Remember the Flying Dutchman that appeared in the year 2006 released Pirates of the Caribbean: Dead Man’s Chest as Davy Jones’ ship? You may not know but it is inspired by a real-life legend.

There are many myths and legends associated with the oceans but none is as creepy as the Flying Dutchman. It is probably the most frightening of all maritime legends. The Flying Dutchman is actually a ghost ship having a terrifying curse attached. What’s that? Read on to find out more about the Flying Dutchman.

Aernout Smit William Fehr Collection Cape Town
Image Source: Wikimedia

History and Origin of the Flying Dutchman:

According to historical accounts, in 1641 Captain Hendrick van der Decken from Holland embarked on a journey to Far East India. He was sailing with his crew in a large ship. The purpose of this trip was to buy pricey goods such as dyes, spices, and silks and sell them back home. The ship made it to its destination just fine and Captain Decken bought many goods, as many as the ship could hold.

In the Far East region, Captain Decken also got some necessary repairs of the ship done. When all of his tasks were complete, he decided to sail back to the Amsterdam. Once the ship reached the coast of Africa, the ocean became turbulent and showed signs of a heavy storm. Captain Decken started having second thoughts. He was employed by the Dutch East India Company. So, an idea struck him that it would be better if the company allows him to make a settlement nearby the Cape of Good Hope in South Africa. Otherwise, the ship would be caught in the storm.

But, as the ship got closer to the Cape of Good Hope, the storm came upon suddenly. All the crew members and sailors at the ship panicked. They firstly requested and then begged Captain Decken to change the direction of the ship. However, the captain didn’t listen to their pleas. Instead, he ordered the sailors to keep moving in the direction of the windstorm. He wanted to reach the harbor but in such weather, there wasn’t any such possibility.

Sailors were surprised; after all, nobody in his right mind would like his ship to enter a windstorm. Maybe Captain Decken was drunk or maybe mad, who knows, but, he refused to turn the ship into another direction. The ship never made it to the harbor and got lost into the ocean never to be heard of again. Did it sink? Well, it didn’t because there have been many sightings of this ship ever since. That’s how the legend of the Flying Dutchman originated.

Flying Dutchman- A Ghost Ship
Image Credit: EmbraerSkyPilot/Wikimedia

The Legends of the Flying Dutchman:

So, why do we see it still lurking on the shores nearby the Cape of Good Hope, across the South African waters and even around the world?

That’s because of the curse.

There are three different accounts of how the ship and Captain Decken got the curse, so let’s review them one by one.

Version one- God’s Wrath:

It is believed that the captain’s decision to keep moving towards the hailstorm angered God. The crew members felt that the captain was being unreasonable and they might die a terrible death on-board. That’s why they rebelled. But Captain Decken killed the rebel leader and threw his dead body into the aggressive ocean. As soon as the body was thrown, a voice from the skies was heard telling the captain that due to his wrong act, the ship is doomed to sail the ocean forever.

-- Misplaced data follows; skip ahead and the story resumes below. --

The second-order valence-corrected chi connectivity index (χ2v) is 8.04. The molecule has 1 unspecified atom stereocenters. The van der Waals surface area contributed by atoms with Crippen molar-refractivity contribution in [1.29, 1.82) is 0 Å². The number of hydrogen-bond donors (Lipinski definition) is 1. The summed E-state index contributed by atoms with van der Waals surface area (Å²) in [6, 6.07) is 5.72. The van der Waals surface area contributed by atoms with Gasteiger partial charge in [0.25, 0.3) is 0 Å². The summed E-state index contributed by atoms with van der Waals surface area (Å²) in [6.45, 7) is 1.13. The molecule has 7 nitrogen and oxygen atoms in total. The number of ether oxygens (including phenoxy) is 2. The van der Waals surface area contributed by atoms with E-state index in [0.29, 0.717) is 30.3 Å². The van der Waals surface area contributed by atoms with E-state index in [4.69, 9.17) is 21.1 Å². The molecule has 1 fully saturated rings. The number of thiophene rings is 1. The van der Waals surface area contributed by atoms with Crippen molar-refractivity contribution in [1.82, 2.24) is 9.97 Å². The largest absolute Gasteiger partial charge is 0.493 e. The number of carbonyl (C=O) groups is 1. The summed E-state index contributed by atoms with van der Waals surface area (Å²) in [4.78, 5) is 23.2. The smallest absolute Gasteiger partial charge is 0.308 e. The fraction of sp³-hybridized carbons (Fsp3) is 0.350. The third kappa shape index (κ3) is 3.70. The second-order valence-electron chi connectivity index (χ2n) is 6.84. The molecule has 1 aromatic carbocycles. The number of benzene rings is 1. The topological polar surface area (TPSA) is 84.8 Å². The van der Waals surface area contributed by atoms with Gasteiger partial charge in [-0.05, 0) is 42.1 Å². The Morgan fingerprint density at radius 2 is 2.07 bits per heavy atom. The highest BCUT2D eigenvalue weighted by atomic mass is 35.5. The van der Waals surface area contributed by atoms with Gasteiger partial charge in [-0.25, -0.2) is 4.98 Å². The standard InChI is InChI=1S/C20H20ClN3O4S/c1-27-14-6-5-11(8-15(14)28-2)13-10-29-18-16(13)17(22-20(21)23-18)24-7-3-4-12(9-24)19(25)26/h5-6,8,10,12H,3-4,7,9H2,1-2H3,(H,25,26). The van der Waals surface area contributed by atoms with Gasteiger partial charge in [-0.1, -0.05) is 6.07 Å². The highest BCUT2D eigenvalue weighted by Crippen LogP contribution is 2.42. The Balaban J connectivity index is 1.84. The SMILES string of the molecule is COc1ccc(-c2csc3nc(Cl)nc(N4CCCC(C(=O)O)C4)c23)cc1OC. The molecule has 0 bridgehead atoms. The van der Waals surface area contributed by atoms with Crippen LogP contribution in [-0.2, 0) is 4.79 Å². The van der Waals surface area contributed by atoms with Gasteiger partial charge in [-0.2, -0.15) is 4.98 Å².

Version two- Sail Until the Doomsday:

Another version of the story is that Captain Decken ignored the pleas of his crew members and proceeded towards the chaotic waters. Winds were too strong to take the risk but the captain was determined. He vowed that he would keep on sailing around the Cape even it took an eternity to reach the shore. At that point, as they say, an angel appeared and Captain Decken shot him, which led to the cursing of the entire ship.

Version Three- The Soul Trader:

Now, this version has probably been inspired by the Captain Bernard Fokke’s legend, which is also very popular. It is believed that Captain Decken was sailing towards the Dutch East India Company for which he worked. Quite surprisingly it took him only three months to reach Indonesia from Amsterdam. So, fellow sailors started speculating that he somehow met the devil and played a game of dice with him to trade his soul for lightning fast speed. (See, the Ghost Rider has been inspired by the Flying Dutchman legend too).

Evidence of the Ghost Ship:

Regardless whichever version is accurate, the fact is that since that day, the ship turned into a ghost ship. It keeps wandering the oceans around the world specifically the Cape of Good Hope. People swear to have actually seen the ghostly ship nearby the Cape during stormy weather. It usually appears for a brief moment in foggy and windy weather in a glowing form. Some claim that it tries to communicate with travelers at times but normally it just appears. Within seconds you may see it vanishing into thin air just as it never appeared. But, even that seconds’ long glimpse is enough to give you chills down your spine.

The Flying Dutchman- A Bad Omen: